Life’s a playground for Joe Krajnyak

Tell anyone in Promontory that beloved school principal Joe Krajnyak is retiring and they’ll likely screw their face up in wonderment.

Long-time teacher and Promontory school principal Joe Krajnyak is embracing his retirement with the same wonderment and enthusiasm that shaped his career.

“Joe’s retiring? What?”

Tell anyone in the Promontory community that beloved school principal Joe Krajnyak is retiring and they’ll likely screw their face up in wonderment.

But he’s not old enough to retire, they’ll say.

The fresh-faced, speed-walking, speed-talking principal of Promontory elementary assures us he is, in fact, of retirement age. While he won’t share his age – that’s locked in a vault, he says – he recites a line he’s been using for years.

“I’m young enough to act like a kid, old enough to know when not too, and spirited enough not to care.”

And it’s that joie de vivre that has made every school Krajnyak’s headed a fun and energetic place to be.

His career has essentially been a playground.

“I’m lucky because I’ve never gone to work,” he says. “Every morning, I go to school.

“I’ve always been the biggest Grade 6 kid.”

Krajnyak started his career up north as a Grade 7 teacher at a small school in Stewart, B.C.. He had 17 students that first year. It was a class he was warned was difficult, and had gone through teachers like McDonald’s goes through ketchup.

It was a challenge Krajnyak took on willingly.

His first day, he jumped on the desks during a mapping lesson and started drawing on a large piece of paper. When the paper ran out, he drew on the walls.

The students mouths were agape.

“I had a great time with them because I went in as a big kid,” he says.

Krajnyak came to Chilliwack in 1981; his first gig was at Central Elementary. Over the last 33 years, he’s also worked at Watson, Yarrow, Vedder, Little Mountain, Cultus Lake, East Chilliwack, Robertson, and Promontory.

He became a principal in 1987.

“Elementary school is my place,” he says. “The kids are so full of energy. We come here to play. We’re dealing with five-year-olds and what do five-year-olds do? They play. What do 11-year-olds do? They play.

“Yes, we have to infuse learning in there, but it’s elementary school, it should be fun.”

Krajnyak points to his black T-shirt that reads ‘I’m never growing up’.

“That’s who I am,” he says. “I’m a little crazy at times. I’m unconventional. I have me-diagnosed ADHD.

“And it was good news for me that people thought that was okay.”

Krajnyak can’t remember the exact year he ditched the professional suit and tie look, but recalls the exact moment.

It was when he was teaching at Robertson elementary, one of Chilliwack’s inner-city schools. Rather than sit behind his desk during recess and lunch, he was almost always out on the fields, often playing soccer or football with the kids.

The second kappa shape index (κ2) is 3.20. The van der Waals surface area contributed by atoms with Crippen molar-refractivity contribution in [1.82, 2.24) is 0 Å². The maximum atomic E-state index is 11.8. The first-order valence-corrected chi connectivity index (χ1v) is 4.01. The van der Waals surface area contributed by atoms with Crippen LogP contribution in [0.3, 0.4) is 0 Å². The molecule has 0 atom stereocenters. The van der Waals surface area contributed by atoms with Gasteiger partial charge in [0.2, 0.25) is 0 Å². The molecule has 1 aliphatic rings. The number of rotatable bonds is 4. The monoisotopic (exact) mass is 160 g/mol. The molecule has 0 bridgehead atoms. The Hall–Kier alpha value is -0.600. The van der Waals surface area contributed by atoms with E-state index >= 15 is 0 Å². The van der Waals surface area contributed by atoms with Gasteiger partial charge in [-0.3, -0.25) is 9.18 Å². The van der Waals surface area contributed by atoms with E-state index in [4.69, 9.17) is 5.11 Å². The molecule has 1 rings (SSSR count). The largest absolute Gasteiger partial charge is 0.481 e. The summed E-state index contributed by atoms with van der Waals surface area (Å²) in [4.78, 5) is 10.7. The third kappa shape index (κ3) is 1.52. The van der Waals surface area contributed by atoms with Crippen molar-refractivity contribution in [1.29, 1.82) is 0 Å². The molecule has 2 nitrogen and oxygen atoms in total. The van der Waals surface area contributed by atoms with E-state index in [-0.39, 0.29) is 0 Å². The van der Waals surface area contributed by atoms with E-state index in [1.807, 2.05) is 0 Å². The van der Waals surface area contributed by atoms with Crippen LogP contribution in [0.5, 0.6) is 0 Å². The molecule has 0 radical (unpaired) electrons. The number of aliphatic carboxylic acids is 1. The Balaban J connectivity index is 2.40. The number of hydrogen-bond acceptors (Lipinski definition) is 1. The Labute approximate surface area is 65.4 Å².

One day Krajnyak slid through the mud.

“There was a collective gasp,” he recalls. “I had mud up and down, all over my suit.”

And he couldn’t call home for a change of clothes; he’d long lectured his students that these were muddy sports, if they fall, they don’t call home. And so, he marched into his class and announced:

“I got muddy. I’m not calling home. That’s how it’s got to be.”

From that day, he’s worn T-shirts.

But not just any T-shirts, fun T-shirts. Shirts with playful sayings and familiar cartoon characters, shirts that got kids giggling, that got them thinking.

At his retirement last month, 50 were hung for all to see.

“I’ve probably got another 25 at home,” he laughs.

Krajnyak has been at Promontory for the last seven years. The children who started kindergarten his first year graduated out this year.

With an average of 560 students each year, it was the largest school he’d ever worked at for the longest period of time.

“It matched my personality or my personality matched it,” he says. “It’s a big school, it’s busy, there’s lots of things going on. I was always running around.”

Just the way he liked it.

Krajnyak has loved his career from the first moment he walked through that classroom door in Stewart. He still loves it.

Why exit now?

“That’s the point,” he says, “I still love what I’m doing.

“The last thing I wanted people to say was that he should have gone three years ago. I didn’t want to be pushed onto the iceberg, I wanted to be stepping onto it.”

And just like a kid, Krajnyak plans to walk into the retirement sunset with no plans whatsoever.

“Kids don’t make plans,” he smirks. “They just let things happen.”

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